The James Webb Space Telescope continues to surprise us.
One of the main advantages of James Webb Space Telescope (JWST) is its ability to delve into the past. Looking at the infrared portion of the electromagnetic spectrum, it is able to see light that took billions of years to reach us, stretched by the action of Expanding the universe along its journey.
JWST’s specialized eyes on the universe recently revealed another surprise – multiple galaxies that look like our own Milky Waybut from 8 to 11 billion years in the past when the universe was much younger.
New research described in a Statement from UT Austin (Opens in a new tab) Displays notes from JWST Scientific Survey of Early Publication of Cosmic Evolution (Opens in a new tab) Barred galaxies, straight lines of stars running from the centers of galaxies to their outer disks, appear at this time in the young universe. According to the statement, this discovery may “require scientists to improve their theories about the evolution of galaxies.”
“I took one look at this data, and I said, ‘We’re dropping everything else!'” Sharda Jogi, an astronomer at the University of Austin, said in the release. ‘.
This is the first time that stellar bars have been observed in such young galaxies, challenging current models of how galaxies form and grow. They may also help astronomers answer questions about galaxies, such as how massive they are black holes At the centers of galaxies grow and how galaxies get enough material to form stars in their centers, known as the supply chain problem.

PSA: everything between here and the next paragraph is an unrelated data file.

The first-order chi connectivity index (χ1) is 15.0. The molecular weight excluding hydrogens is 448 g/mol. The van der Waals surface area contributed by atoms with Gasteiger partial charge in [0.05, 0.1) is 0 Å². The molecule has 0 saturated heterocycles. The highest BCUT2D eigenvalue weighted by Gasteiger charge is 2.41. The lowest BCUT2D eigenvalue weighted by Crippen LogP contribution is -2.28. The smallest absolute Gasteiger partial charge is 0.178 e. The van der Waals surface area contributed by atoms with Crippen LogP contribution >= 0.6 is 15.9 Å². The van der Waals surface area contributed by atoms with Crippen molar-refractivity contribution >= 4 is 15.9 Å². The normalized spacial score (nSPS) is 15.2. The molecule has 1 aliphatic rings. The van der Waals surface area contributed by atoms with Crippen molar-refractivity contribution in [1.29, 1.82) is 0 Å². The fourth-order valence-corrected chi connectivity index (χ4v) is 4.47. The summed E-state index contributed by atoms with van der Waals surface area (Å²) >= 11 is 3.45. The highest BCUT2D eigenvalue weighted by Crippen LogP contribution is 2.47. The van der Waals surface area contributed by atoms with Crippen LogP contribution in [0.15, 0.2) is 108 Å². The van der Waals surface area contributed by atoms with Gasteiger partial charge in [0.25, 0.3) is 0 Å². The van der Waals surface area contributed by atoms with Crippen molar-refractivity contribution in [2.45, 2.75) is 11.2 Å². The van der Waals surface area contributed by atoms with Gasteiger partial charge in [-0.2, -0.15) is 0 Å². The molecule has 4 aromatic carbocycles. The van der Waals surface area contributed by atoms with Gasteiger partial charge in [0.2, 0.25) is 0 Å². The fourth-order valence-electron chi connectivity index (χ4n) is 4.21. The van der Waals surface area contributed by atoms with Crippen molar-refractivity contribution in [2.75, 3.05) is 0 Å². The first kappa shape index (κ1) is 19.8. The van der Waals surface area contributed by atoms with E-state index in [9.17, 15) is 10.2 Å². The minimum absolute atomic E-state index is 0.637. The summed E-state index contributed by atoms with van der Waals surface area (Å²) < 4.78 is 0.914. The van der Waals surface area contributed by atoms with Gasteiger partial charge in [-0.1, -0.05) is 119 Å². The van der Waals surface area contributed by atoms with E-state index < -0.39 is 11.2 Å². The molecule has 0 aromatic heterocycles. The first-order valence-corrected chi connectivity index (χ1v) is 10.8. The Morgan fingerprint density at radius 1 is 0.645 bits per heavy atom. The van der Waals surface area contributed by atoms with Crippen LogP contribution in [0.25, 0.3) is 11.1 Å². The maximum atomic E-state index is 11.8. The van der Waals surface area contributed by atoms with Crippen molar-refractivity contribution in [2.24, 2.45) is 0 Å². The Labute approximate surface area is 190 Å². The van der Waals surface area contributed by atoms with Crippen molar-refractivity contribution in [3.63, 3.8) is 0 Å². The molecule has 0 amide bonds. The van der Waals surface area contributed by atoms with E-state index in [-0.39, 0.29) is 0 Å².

“For this study, we are looking at a new system in which no one has used this type of data or conducted this type of quantitative analysis before,” added lead author Yuxin Guo. “So everything is new. It’s like going into a forest no one has been in before.”
Jogee added that these stellar bars could “solve the galactic supply chain problem.”
“Just as we need to bring raw materials from the port to the inland factories that make new products, a rod vigorously transports the gas to the central region where the gas is rapidly converted into new stars at a rate typically 10 to 100 times faster than in the rest of the galaxy,” Jogee explained.
The discovery is further evidence of the extraordinary capabilities of NASA’s new space telescope, and a step toward understanding how galaxies like our own Milky Way came to be.
Research published in Astrophysical Journal Letters (Opens in a new tab).
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